Okay, he only needs to finish second to be guaranteed the championship, but that is easier said than done.


    I can see a situation where he and Fernando run into each other at the start, like they almost did at Spa, and Kimi wins the world title.


    It’s a real possibility and one Alonso would not mind too much.


    May I remind you of 1999: Eddie Irvine was four points ahead of Mika Hakkinen going into the last race – same margin as Lewis has – and he lost.


    Okay this is Hamilton, not Irvine, but today shows that you should never start planning the celebration events until the job has been finished.

    An intense Interlagos

    Also the pressure on the McLaren team will be insane in Brazil.


    Everyone will be asking about whether they are going to ‘nobble’ Alonso’s car and they will have to handle that.


    I’m told that when Lewis went out, a huge cheer went up in the press room from the non-British media.


    Lewis is not popular because the foreign media believe that there is an English conspiracy for him to win, as I mentioned on Friday.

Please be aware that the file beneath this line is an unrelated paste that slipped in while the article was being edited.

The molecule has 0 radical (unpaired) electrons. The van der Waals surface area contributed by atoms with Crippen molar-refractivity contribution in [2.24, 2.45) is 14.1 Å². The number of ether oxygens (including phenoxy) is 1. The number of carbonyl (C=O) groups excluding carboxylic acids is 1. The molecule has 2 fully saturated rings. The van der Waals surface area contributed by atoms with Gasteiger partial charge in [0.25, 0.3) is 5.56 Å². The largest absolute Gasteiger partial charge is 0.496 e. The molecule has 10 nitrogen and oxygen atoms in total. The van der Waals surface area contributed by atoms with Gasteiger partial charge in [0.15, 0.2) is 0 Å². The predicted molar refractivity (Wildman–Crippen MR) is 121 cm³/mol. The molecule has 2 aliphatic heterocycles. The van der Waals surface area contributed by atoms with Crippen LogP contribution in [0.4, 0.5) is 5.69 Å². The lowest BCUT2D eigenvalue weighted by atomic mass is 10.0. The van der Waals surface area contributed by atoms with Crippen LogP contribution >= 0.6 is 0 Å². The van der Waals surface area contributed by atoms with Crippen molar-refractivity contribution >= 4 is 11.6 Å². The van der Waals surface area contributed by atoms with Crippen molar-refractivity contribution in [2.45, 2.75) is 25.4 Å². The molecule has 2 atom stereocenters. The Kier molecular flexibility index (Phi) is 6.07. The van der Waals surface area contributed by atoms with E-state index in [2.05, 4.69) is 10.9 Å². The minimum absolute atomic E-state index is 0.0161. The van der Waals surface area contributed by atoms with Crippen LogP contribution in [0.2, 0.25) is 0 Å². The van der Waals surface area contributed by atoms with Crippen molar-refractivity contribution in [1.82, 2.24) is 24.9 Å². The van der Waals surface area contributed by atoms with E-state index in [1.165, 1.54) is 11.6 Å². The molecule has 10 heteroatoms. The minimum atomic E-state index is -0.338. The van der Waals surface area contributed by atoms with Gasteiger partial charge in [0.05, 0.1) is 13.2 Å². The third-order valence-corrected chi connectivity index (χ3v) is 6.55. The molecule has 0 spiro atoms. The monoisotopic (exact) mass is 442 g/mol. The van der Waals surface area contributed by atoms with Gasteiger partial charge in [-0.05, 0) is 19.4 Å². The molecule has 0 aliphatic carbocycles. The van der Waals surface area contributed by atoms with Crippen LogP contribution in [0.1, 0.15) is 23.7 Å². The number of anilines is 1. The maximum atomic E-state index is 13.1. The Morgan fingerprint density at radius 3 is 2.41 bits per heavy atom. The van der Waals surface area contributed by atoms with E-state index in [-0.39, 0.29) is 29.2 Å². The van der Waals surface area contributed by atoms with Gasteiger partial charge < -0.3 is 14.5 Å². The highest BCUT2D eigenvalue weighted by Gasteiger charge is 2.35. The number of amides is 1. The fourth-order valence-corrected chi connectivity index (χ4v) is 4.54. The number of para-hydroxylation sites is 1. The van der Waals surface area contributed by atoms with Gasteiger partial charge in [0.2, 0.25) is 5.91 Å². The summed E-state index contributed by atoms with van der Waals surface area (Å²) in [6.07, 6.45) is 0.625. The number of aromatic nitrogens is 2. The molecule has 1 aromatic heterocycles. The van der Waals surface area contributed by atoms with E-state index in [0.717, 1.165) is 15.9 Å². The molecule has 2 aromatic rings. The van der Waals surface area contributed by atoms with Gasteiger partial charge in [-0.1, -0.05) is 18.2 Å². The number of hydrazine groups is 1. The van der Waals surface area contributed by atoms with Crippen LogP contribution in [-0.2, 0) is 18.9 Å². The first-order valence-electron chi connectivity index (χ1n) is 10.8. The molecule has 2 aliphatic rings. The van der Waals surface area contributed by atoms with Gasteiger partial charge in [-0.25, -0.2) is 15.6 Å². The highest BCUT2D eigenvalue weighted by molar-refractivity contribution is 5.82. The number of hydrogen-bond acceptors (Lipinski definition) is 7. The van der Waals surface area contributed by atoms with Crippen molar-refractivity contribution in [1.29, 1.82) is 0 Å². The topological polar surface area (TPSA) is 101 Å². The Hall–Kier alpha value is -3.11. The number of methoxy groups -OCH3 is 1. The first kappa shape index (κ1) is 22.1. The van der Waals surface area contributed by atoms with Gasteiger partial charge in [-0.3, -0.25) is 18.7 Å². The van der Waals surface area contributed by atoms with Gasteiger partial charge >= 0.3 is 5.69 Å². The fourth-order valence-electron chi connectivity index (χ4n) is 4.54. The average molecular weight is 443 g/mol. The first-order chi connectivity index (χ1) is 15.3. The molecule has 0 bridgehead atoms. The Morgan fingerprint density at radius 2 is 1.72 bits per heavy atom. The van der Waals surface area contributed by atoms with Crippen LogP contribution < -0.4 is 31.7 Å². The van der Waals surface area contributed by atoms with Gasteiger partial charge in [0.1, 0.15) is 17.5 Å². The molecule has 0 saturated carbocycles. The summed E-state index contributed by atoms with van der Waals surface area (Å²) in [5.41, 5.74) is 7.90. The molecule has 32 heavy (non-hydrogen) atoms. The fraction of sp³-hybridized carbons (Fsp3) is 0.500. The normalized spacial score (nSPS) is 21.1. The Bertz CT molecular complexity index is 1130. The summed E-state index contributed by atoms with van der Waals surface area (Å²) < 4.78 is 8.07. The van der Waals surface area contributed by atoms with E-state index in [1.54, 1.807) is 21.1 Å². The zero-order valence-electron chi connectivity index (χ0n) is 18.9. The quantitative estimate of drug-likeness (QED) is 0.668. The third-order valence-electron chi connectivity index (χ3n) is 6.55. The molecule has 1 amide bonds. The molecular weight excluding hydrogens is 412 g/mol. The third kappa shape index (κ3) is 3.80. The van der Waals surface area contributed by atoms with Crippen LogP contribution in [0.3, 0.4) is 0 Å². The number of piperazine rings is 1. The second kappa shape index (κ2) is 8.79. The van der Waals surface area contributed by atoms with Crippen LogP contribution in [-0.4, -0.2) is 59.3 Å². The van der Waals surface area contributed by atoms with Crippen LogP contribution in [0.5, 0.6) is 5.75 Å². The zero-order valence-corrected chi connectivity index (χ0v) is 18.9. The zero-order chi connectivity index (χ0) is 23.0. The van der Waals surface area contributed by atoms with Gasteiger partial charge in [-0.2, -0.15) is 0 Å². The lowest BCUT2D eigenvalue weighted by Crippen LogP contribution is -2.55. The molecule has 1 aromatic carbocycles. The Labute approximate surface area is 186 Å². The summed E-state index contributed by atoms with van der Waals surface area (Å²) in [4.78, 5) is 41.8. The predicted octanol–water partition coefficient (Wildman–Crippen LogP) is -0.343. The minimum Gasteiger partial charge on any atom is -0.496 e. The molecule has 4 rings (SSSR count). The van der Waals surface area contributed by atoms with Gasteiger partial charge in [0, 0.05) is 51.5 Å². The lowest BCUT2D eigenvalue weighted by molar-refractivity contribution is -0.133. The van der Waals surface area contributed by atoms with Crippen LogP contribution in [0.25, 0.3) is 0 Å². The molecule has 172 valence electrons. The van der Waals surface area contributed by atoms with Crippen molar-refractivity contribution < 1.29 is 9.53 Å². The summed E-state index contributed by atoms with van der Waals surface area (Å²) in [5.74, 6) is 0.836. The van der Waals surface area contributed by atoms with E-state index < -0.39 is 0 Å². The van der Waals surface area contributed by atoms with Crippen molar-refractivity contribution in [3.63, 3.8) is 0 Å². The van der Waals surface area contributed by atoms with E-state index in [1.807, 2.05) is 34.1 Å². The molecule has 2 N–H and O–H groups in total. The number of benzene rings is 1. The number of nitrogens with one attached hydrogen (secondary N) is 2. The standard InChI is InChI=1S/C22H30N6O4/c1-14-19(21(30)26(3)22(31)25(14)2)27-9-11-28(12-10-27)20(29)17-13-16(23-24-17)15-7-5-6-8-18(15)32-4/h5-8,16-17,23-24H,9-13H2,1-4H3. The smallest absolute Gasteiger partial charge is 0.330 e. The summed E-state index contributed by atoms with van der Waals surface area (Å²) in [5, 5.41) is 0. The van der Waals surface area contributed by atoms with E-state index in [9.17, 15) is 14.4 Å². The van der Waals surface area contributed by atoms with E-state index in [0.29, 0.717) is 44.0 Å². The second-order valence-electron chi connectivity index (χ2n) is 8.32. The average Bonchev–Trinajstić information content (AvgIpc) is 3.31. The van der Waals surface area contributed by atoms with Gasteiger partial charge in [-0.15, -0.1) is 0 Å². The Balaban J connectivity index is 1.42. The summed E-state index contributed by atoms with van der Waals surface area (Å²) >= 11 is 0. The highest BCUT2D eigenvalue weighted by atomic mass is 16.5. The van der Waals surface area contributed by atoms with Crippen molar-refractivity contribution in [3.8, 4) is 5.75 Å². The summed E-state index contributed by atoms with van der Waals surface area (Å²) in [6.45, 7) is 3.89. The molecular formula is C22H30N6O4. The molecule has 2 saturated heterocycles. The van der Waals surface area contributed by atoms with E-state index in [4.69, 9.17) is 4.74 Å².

It was very obvious that by hedging their bets the team was losing him the race.


    I understand that Bridgestone advised them to bring him in, but they did not listen.


    Maybe they thought that they knew what they were doing, but this was a moment for pragmatism.


    Ten seconds per lap slower than he had been surely was enough to persuade them that it was folly to delay.


    Apparently Ron Dennis said after the race something along the lines of ,”We were not racing Raikkonen, we were racing Alonso.”


    As Alonso is actually in a McLaren too this is a terrible Freudian slip and shows where loyalties lie.



    As for Lewis’s slide into the gravel trap, I think that what happened there was that he was tucked up behind another car’s rear wing on the approach to the pit lane entry.